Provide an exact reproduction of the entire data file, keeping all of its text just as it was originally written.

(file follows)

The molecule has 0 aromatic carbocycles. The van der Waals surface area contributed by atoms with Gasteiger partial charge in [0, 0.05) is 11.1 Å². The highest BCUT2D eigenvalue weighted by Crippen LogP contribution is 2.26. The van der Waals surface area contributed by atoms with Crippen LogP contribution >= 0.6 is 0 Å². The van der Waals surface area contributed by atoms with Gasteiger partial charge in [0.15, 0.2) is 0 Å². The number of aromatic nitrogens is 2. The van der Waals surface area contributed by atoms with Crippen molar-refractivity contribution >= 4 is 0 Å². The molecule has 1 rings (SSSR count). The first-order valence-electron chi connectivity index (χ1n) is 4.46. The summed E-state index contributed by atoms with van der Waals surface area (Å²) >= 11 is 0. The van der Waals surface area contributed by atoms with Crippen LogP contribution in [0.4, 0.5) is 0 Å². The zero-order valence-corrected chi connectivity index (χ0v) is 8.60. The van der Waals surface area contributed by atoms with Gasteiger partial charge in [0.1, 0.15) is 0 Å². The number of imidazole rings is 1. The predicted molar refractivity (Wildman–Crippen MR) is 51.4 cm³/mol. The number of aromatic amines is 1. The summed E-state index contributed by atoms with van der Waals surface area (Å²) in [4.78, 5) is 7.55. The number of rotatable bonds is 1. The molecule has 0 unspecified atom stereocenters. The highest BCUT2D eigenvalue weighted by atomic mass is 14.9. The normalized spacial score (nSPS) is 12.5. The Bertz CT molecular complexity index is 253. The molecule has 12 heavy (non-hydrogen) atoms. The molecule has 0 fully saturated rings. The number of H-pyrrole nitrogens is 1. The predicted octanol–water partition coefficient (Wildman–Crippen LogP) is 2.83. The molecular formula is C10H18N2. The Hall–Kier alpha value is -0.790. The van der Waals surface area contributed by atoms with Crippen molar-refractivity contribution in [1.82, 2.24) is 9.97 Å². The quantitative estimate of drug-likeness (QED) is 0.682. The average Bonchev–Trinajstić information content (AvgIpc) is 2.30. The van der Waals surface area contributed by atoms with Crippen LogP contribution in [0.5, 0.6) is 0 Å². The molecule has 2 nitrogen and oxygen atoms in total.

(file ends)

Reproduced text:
The molecule has 0 aromatic carbocycles. The van der Waals surface area contributed by atoms with Gasteiger partial charge in [0, 0.05) is 11.1 Å². The highest BCUT2D eigenvalue weighted by Crippen LogP contribution is 2.26. The van der Waals surface area contributed by atoms with Crippen LogP contribution >= 0.6 is 0 Å². The van der Waals surface area contributed by atoms with Gasteiger partial charge in [0.15, 0.2) is 0 Å². The number of aromatic nitrogens is 2. The van der Waals surface area contributed by atoms with Crippen molar-refractivity contribution >= 4 is 0 Å². The molecule has 1 rings (SSSR count). The first-order valence-electron chi connectivity index (χ1n) is 4.46. The summed E-state index contributed by atoms with van der Waals surface area (Å²) >= 11 is 0. The van der Waals surface area contributed by atoms with Crippen LogP contribution in [0.4, 0.5) is 0 Å². The zero-order valence-corrected chi connectivity index (χ0v) is 8.60. The van der Waals surface area contributed by atoms with Gasteiger partial charge in [0.1, 0.15) is 0 Å². The number of imidazole rings is 1. The predicted molar refractivity (Wildman–Crippen MR) is 51.4 cm³/mol. The number of aromatic amines is 1. The summed E-state index contributed by atoms with van der Waals surface area (Å²) in [4.78, 5) is 7.55. The number of rotatable bonds is 1. The molecule has 0 unspecified atom stereocenters. The highest BCUT2D eigenvalue weighted by atomic mass is 14.9. The normalized spacial score (nSPS) is 12.5. The Bertz CT molecular complexity index is 253. The molecule has 12 heavy (non-hydrogen) atoms. The molecule has 0 fully saturated rings. The number of H-pyrrole nitrogens is 1. The predicted octanol–water partition coefficient (Wildman–Crippen LogP) is 2.83. The molecular formula is C10H18N2. The Hall–Kier alpha value is -0.790. The van der Waals surface area contributed by atoms with Crippen molar-refractivity contribution in [1.82, 2.24) is 9.97 Å². The quantitative estimate of drug-likeness (QED) is 0.682. The average Bonchev–Trinajstić information content (AvgIpc) is 2.30. The van der Waals surface area contributed by atoms with Crippen LogP contribution in [0.5, 0.6) is 0 Å². The molecule has 2 nitrogen and oxygen atoms in total.